In Conversation with NAT SLATER, the Voice of London’s Gen-Z Community

“I wrote a track during quarantine about me putting on makeup to go to Tesco because it was my only outing of the day”. Nat Slater tells us as we emerge into a not-quite-back-to-normal world. And seeing the 19-year-old sat on the edge of her bed in west London, clothes flung over the chair and fairy lights draped across the wall in the relatable scene kickstarting the video to her latest single “Pattern Up,” it is not hard to imagine this. “[My] favourite place to be creative is pretty much just being alone in my bedroom with my guitar,” she confesses, perhaps explaining why these past few months of isolation have been nothing but a creative blessing for Slater. 

“Pattern Up,”Nat Slater’s latest offering of chilled pop, sees her collaborate with Croydon-based artist Ziezie. “The song is basically about realising that someone is treating you like shit and telling yourself to pattern up and clock that you’re better than that,” Nat explains. Following the high-energy release of “Every Weekend,” a Mark Hill-produced track that taps into Nat’s UK garage influences, a heady reminder of those pre-lockdown weekend thrills, “Pattern Up” slows things down, combining her emotive vocals with a gentle guitar and sparse beats. 

Her experimental style is the result of years spent in a house full of music, absorbing her mum’s love of 90s RnB and being swept away into the world of Stevie Wonder at the age of 11. Following this musical introduction and after weeks spent writing songs in her bedroom, Slater entered a song-writing competition, coming in first place and landing a slot at the Isle of Wight Festival. Thrown into the deep end and forced to begin writing music fast, she hasn’t looked back since. “The way I work has kinda’ stayed the same since I was a kid – writing songs in my bedroom on my ones,” Nat admits. 

Slater spent her teenaged years performing at open mic nights across London, immersing herself into the city’s diverse and ever-expanding music scene. Allowing this to feed into her writing, Nat’s fusion of pop, RnB, and UK garage captures her fiery Gen Z attitude and the hectic energy that comes from living in London, being surrounded by its culture and plunged into its nightlife scene. 

Now she has a clear vision for exactly what sort of artist she wants to be, her music is ready to be heard. So, on the release day of her latest single, we dive into the life of London’s Nat Slater. 

You’ve made a track during lockdown and released it into a not-quite-back-to-normal world. Have you found music to be a distraction?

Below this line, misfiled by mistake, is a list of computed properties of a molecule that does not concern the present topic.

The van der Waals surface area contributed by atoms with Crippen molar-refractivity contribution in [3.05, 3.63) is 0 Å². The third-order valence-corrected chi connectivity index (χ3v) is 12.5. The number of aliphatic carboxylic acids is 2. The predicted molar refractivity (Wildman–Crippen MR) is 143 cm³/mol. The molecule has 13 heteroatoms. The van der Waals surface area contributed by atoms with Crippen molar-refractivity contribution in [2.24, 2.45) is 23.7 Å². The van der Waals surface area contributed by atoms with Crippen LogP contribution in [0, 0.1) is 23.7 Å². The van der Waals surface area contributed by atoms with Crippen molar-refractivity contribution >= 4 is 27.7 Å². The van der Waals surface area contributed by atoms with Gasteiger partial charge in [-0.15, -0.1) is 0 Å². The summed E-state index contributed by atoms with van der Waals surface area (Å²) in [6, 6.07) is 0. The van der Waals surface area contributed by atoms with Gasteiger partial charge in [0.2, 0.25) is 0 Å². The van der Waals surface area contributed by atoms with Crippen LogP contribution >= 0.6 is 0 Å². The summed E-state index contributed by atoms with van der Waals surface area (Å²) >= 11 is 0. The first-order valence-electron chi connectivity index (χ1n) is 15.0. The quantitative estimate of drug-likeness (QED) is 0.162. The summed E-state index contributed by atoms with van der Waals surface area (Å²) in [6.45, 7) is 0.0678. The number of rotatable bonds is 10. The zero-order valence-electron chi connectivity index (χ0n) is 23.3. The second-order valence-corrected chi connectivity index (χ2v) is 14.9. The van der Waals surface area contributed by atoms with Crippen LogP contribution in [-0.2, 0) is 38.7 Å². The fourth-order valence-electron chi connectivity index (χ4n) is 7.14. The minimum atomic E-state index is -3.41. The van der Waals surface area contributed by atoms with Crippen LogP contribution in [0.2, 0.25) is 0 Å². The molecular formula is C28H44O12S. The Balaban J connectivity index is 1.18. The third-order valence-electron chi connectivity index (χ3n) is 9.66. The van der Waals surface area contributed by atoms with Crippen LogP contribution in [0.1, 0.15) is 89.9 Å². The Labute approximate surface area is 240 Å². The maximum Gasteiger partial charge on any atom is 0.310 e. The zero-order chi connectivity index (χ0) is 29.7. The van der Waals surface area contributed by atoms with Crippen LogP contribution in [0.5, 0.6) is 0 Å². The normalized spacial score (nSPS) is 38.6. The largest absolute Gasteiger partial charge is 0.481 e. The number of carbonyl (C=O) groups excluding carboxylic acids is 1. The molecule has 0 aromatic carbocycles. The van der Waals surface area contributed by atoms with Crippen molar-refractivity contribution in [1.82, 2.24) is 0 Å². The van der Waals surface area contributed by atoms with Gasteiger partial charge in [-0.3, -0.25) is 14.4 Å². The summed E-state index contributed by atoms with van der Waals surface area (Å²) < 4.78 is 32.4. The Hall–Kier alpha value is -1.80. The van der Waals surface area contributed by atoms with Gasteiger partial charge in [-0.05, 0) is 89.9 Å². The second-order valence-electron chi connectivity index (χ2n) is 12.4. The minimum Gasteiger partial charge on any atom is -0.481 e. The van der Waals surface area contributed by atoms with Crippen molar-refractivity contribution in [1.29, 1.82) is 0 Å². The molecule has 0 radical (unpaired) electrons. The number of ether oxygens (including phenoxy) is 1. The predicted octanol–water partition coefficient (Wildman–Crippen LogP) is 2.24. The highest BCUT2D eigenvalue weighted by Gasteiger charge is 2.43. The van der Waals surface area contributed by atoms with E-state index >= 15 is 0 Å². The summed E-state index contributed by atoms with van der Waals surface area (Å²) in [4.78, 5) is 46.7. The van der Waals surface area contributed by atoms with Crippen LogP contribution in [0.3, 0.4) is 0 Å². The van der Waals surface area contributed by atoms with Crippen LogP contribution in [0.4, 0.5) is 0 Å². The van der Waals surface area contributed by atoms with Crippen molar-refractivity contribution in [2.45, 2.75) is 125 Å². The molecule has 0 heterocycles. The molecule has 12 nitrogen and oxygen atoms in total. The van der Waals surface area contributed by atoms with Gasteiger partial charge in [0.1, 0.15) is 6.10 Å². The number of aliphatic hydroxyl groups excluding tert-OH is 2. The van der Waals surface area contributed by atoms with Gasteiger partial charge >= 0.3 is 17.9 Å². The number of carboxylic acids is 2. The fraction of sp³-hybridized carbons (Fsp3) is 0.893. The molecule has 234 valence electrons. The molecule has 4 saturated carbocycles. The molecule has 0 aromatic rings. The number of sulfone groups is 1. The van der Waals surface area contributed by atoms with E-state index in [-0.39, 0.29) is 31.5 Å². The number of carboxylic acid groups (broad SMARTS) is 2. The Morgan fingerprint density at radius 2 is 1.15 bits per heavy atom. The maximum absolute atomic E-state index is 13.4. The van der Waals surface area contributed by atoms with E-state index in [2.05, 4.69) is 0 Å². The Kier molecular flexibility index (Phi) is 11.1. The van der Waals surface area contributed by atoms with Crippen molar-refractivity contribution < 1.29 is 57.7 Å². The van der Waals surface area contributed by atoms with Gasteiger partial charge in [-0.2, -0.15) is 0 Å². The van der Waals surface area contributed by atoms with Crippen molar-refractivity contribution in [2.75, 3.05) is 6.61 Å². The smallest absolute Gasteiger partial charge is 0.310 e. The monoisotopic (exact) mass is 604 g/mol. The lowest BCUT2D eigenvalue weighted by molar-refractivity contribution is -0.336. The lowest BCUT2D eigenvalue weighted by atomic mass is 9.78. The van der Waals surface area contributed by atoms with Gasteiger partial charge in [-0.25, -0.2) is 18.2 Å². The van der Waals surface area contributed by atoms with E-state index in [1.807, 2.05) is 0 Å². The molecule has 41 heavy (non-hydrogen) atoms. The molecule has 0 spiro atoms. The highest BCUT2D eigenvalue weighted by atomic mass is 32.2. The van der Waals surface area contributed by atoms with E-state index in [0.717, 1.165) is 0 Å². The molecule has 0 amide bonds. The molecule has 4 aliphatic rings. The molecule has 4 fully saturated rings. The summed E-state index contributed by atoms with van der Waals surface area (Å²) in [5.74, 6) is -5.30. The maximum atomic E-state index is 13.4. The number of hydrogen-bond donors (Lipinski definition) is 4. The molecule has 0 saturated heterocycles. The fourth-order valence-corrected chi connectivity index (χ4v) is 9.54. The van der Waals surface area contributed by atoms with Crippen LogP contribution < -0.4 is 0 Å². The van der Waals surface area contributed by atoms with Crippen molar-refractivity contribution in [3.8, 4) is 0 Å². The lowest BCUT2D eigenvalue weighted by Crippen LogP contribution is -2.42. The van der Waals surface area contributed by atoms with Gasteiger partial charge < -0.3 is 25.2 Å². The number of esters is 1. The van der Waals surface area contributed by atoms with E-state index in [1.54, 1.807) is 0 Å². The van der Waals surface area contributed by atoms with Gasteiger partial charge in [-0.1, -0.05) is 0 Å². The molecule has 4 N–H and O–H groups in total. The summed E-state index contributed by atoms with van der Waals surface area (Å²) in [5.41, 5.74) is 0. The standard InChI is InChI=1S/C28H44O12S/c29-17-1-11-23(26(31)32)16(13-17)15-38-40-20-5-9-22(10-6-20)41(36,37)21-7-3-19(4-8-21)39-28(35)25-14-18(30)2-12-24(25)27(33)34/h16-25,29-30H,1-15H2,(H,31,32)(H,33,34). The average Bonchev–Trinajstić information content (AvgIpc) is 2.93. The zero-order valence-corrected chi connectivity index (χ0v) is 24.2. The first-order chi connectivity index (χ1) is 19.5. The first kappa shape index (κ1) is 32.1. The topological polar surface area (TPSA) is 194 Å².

Writing and releasing [music] has definitely helped me get through lockdown. Having so much time is such a blessing, some days I’d get so lost in writing that I’d look at my phone like WTF how’s it 2AM? I wrote a track during quarantine about me putting on makeup to go to Tesco cos it was my only outing of the day. Lol. 

Living and working in London and being surrounded by London culture, how has that shaped your creative vision?

It’s such a creative melting pot – I love it. When you walk out your front door and see someone busking outside the tube or going to small intimate gigs and open mic nights at the sickest venues… that is the best part about London. I’m missing it a lot right now; I can’t wait to get back to performing live again. 

“I wrote a track during quarantine about me putting on makeup to go to Tesco because it was my only outing of the day,”

What does the British music scene mean to you?

It means a lot to me. I’ve been surrounded by British music since I was a kid and growing up doing open mic nights around London has definitely shaped the way I perform. Me and my mates are always finding new British artists and rinsing their tracks. I’m currently really into Tiana Major9. 

Since you began to write songs at a young age, to releasing your latest track “Pattern Up,” what have you learnt about yourself as a creative? And what have you learnt about the way you work?

The way I work has kinda’ stayed the same since I was a kid – writing songs in my bedroom on my ones. I’ve definitely learnt to step out of my comfort zone and collaborate with artists and producers rather than just writing on my own which is fun. I love the energy in the studio. 

Where is your favourite place to be creative? Set the scene for us.

Pretty much just being alone in my bedroom with my guitar, and if it’s raining it can be a vibe. 

Aside from sonically, how else are you expressing yourself?

I just write songs. I do love clothes though, I go thrift shopping a lot and try and put outfits together. I actually made the trousers in the pattern up video with the bandana patches on them. 

Are there any other avenues you’d love to explore creatively?

I really enjoy getting involved in the artwork and music videos to my tracks, I love coming up with ideas for them so maybe something like that. 

Aside from your own music, who else have you been listening to? Give us a glimpse inside your lockdown playlist.

Oooh I could talk about this for hours! I’ve got really into Giveon, I think he’s sick. Brent Faiyaz, Tiana Major9, Ambré, Miraa May, Lennon Stella, Alina Baraz, Benee and SZA are some of my favourites from my lockdown playlist too. 

What artists can you go back and listen to time-and-time again, never getting tired of?

Frank Ocean, always. And Stevie Wonder. Timeless. 

What is next for you?

Just making and releasing music that I really love and am proud of. It’s honestly the best feeling. 

Tell us why we should listen to Nat Slater?

You tell me 😉 

“Pattern Up” is out now. Listen HERE.

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